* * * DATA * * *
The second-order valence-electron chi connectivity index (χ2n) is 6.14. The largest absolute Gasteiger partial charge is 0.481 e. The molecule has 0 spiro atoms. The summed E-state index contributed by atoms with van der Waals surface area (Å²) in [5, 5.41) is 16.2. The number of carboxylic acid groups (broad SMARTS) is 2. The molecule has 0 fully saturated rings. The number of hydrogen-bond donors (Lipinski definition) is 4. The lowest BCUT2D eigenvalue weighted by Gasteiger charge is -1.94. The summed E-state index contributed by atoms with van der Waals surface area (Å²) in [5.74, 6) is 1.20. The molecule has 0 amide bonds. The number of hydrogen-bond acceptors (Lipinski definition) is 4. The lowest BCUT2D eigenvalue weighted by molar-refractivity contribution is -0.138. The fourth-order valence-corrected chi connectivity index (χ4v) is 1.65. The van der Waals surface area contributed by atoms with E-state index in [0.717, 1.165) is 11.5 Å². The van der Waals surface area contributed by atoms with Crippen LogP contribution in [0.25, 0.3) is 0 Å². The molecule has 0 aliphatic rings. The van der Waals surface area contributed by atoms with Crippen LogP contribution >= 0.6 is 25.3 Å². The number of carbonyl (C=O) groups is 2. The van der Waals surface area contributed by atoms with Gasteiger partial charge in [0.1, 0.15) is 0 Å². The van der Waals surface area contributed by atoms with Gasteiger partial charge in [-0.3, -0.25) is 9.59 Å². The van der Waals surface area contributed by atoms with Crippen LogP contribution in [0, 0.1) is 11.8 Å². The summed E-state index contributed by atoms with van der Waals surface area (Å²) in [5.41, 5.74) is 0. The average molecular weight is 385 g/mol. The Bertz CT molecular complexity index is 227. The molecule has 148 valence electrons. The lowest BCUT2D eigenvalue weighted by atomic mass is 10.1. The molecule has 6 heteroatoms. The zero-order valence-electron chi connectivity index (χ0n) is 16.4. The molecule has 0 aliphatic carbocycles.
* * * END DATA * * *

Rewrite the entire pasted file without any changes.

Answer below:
The second-order valence-electron chi connectivity index (χ2n) is 6.14. The largest absolute Gasteiger partial charge is 0.481 e. The molecule has 0 spiro atoms. The summed E-state index contributed by atoms with van der Waals surface area (Å²) in [5, 5.41) is 16.2. The number of carboxylic acid groups (broad SMARTS) is 2. The molecule has 0 fully saturated rings. The number of hydrogen-bond donors (Lipinski definition) is 4. The lowest BCUT2D eigenvalue weighted by Gasteiger charge is -1.94. The summed E-state index contributed by atoms with van der Waals surface area (Å²) in [5.74, 6) is 1.20. The molecule has 0 amide bonds. The number of hydrogen-bond acceptors (Lipinski definition) is 4. The lowest BCUT2D eigenvalue weighted by molar-refractivity contribution is -0.138. The fourth-order valence-corrected chi connectivity index (χ4v) is 1.65. The van der Waals surface area contributed by atoms with E-state index in [0.717, 1.165) is 11.5 Å². The van der Waals surface area contributed by atoms with Crippen LogP contribution in [0.25, 0.3) is 0 Å². The molecule has 0 aliphatic rings. The van der Waals surface area contributed by atoms with Crippen LogP contribution >= 0.6 is 25.3 Å². The number of carbonyl (C=O) groups is 2. The van der Waals surface area contributed by atoms with Gasteiger partial charge in [0.1, 0.15) is 0 Å². The van der Waals surface area contributed by atoms with Gasteiger partial charge in [-0.3, -0.25) is 9.59 Å². The van der Waals surface area contributed by atoms with Crippen LogP contribution in [0, 0.1) is 11.8 Å². The summed E-state index contributed by atoms with van der Waals surface area (Å²) in [5.41, 5.74) is 0. The average molecular weight is 385 g/mol. The Bertz CT molecular complexity index is 227. The molecule has 148 valence electrons. The lowest BCUT2D eigenvalue weighted by atomic mass is 10.1. The molecule has 6 heteroatoms. The zero-order valence-electron chi connectivity index (χ0n) is 16.4. The molecule has 0 aliphatic carbocycles.